1st Edition

Mexican American Religions An Introduction

By Brett Hendrickson Copyright 2022
    234 Pages 22 B/W Illustrations
    by Routledge

    234 Pages 22 B/W Illustrations
    by Routledge

    Mexican American Religions is a concise introduction to the religious life of Mexican American people in the United States. This accessible volume uses historical narrative to explore the complex religious experiences and practices that have shaped Mexican American life in North America. It addresses the religious impact of U.S. imperial expansion into formerly Mexican territory and examines how religion intertwines with Mexican and Mexican American migration into and within the United States. This book also delves into the particularities and challenges faced by Mexican American Catholics in the United States, the development and spread of Mexican American Protestantism and Pentecostalism, and a growing religious diversity. Topics covered include:

    • Mesoamerican religions
    • Iberian religion and colonial evangelization of New Spain
    • The Colonial era
    • Religion in the Mexican period
    • The U.S.-Mexican War and the racialization of Mexican American religion
    • Mexican migration and the Catholic Church
    • Mexican American Protestants
    • Mexican American Evangelical and Charismatic Christianity
    • Mexican American Catholics in the twentieth and twenty-first centuries
    • Curanderismo
    • Religion and Mexican American civil rights
    • Pilgrimage and borderland connections
    • Mexican American Judaism, Islam, Mormonism, and Secularism

    Mexican American Religions provides an overview of this incredibly diverse community and its ongoing cultural contribution. Ideal for students and scholars approaching the topic for the first time, the book includes sections in each chapter that focus on Mexican American religion in practice.

    Part I Mexican American Religious History

    1. Indigenous Religions: Mesoamerica and the North

    2. Iberian Religion and Colonial Evangelization of New Spain

    3. The Colonial Era in Northern New Spain

    4. Religion in the Mexican Period

    5. Religion and Race: The U.S.-Mexican War and Mexican Americans

    6. Mexican Migration and the Catholic Church, 1880-1940

    7. Mexican American Protestants

    8. Mexican American Evangelicals and Charismatic Christians

    9. Mexican American Catholics in the 20th and 21st Centuries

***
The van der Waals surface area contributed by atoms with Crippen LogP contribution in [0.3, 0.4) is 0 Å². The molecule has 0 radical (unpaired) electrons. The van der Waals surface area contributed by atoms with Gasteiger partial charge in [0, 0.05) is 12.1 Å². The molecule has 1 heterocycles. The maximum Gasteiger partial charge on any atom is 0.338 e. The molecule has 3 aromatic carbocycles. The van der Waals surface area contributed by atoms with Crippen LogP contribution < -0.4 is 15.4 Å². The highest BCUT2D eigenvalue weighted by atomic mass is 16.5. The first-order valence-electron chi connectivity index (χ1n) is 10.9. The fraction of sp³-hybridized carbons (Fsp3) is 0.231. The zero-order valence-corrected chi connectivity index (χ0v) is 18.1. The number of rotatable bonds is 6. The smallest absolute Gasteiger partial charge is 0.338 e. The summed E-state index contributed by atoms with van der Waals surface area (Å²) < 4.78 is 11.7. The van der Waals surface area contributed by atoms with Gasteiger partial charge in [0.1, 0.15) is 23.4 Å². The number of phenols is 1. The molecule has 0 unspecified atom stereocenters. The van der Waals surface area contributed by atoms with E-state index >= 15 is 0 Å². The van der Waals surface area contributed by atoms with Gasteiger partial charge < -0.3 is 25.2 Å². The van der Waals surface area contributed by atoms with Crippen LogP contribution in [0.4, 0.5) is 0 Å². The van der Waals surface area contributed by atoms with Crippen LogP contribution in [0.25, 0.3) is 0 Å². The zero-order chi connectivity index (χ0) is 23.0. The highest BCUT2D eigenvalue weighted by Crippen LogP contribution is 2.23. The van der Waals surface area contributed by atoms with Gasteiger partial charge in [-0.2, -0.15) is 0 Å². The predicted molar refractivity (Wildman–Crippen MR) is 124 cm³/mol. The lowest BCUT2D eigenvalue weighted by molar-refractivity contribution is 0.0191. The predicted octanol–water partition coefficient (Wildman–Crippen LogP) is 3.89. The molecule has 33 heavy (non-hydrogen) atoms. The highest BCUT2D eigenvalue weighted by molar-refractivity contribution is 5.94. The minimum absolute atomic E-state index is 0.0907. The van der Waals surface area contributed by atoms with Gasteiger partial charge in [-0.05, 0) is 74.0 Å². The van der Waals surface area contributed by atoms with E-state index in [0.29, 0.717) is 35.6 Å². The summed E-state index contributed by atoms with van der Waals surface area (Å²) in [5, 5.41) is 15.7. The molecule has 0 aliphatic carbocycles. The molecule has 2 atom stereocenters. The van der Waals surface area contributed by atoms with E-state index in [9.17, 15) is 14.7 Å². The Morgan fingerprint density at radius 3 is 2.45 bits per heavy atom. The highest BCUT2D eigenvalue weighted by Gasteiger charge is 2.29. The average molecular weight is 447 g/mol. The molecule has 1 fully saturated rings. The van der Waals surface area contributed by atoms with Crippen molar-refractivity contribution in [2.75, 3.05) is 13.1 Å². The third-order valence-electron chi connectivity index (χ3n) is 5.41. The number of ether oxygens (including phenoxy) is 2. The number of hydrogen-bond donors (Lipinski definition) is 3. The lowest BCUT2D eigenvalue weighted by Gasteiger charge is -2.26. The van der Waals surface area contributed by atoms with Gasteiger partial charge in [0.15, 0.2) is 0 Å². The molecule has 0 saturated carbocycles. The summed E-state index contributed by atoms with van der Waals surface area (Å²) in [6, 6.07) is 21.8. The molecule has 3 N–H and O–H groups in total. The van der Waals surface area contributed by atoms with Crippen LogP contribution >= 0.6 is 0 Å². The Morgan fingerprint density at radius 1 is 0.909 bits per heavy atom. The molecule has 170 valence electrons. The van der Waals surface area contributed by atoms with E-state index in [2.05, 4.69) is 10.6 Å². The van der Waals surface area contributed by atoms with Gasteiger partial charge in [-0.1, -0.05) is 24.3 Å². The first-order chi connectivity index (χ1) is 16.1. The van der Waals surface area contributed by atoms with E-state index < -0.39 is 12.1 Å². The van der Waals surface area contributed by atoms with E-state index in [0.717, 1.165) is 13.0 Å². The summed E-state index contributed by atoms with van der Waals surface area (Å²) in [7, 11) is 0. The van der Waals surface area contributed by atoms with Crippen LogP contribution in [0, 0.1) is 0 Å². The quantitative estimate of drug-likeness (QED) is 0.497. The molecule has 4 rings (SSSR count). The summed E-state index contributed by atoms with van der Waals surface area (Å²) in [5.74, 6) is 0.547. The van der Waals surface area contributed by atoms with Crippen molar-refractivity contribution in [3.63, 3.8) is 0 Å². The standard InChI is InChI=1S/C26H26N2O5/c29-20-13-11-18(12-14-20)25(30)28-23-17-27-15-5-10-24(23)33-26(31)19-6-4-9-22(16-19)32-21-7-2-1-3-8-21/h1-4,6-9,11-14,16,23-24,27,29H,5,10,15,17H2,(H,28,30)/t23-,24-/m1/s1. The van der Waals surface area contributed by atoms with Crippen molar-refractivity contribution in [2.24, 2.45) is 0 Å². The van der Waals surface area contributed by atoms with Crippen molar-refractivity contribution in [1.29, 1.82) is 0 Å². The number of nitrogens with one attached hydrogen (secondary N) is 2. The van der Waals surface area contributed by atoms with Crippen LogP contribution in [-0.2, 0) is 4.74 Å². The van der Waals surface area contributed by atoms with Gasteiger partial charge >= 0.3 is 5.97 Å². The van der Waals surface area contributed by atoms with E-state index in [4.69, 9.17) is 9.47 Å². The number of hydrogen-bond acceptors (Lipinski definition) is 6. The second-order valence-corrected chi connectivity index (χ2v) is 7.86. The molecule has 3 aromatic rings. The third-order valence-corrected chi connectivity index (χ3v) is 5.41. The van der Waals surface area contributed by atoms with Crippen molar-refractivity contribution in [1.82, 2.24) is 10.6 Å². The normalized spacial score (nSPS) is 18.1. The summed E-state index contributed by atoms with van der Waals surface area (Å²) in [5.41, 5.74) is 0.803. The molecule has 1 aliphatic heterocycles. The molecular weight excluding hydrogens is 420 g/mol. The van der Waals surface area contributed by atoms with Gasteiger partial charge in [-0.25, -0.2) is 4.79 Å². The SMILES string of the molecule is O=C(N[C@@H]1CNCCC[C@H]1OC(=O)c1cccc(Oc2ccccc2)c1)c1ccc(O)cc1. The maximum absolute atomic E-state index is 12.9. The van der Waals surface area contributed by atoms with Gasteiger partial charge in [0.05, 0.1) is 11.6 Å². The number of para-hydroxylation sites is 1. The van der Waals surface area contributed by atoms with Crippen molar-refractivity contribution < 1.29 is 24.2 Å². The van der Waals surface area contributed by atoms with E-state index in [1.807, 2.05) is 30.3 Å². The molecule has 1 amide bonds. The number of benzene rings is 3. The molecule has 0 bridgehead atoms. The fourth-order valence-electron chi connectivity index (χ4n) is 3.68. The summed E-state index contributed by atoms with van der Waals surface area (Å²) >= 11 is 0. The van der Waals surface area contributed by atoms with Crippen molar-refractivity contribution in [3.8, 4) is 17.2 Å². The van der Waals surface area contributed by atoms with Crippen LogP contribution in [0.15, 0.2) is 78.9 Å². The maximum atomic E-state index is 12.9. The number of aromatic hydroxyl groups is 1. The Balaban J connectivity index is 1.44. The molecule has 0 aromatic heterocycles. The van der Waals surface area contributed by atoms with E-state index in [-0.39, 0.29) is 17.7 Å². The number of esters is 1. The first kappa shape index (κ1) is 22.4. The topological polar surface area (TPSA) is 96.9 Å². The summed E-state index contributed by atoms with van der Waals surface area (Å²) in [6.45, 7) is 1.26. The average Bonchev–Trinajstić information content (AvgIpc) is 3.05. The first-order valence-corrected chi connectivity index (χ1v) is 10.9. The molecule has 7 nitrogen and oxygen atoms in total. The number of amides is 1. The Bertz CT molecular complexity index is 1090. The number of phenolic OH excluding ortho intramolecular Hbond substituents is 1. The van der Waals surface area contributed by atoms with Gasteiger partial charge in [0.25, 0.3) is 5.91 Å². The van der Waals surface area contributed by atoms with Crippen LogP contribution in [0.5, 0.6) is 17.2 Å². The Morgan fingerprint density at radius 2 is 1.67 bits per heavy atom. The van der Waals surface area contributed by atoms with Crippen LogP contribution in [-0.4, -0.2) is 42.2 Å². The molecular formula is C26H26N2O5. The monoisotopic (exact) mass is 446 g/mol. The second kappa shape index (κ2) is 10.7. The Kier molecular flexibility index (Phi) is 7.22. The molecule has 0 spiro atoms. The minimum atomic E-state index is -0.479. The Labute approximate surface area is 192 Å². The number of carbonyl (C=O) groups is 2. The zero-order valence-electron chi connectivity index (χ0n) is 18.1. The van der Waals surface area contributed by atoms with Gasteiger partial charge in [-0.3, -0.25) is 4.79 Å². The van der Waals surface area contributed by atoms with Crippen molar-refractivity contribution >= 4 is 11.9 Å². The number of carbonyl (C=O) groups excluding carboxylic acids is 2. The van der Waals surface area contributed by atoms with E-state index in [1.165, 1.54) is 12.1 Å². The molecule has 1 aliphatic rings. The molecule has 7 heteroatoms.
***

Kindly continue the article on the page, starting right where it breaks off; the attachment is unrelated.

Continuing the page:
Part II Topics in Mexican American Religion

    10. Curanderismo

    11. Religion and Mexican American Civil Rights

    12. Transnational Religious Devotions: Mexican American Religions in Transit

    13. Mexican American Jews, Muslims, Buddhists, Mormons, and "Nones"


    Brett Hendrickson is Associate Professor of Religious Studies at Lafayette College in Easton, Pennsylvania, USA.

    "Mexican American Religions: An Introduction is a must-read for anyone who wants to understand the history of Mexican American people and how their religious beliefs, traditions, and practices interact with broader cultural, political, and historical themes. An invaluable resource for teachers, students, and general readers alike."

    Kristy Nabhan-Warren, University of Iowa, USA.

    "Mexican American Religions: An Introduction provides the most comprehensive and accessible treatment of this subject to date. Spanning Indigenous pre-conquest religions to the present, as well as the plurality of religious traditions Mexican Americans practice, it also encompasses insightful thematic chapters that collectively address major issues in the study of these religions."

    Timothy Matovina, University of Notre Dame, USA.

    "This textbook deftly examines a broad history of Mexican American religions and engages complex racial and ethnic issues with attention to the built environment as well as the politics of knowledge transmission. Moreover, the author’s commitment to revealing how practice fits into different historical periods and political contexts productively expands how we can think about the study of religion."

    Elaine Peña, George Washington University, USA.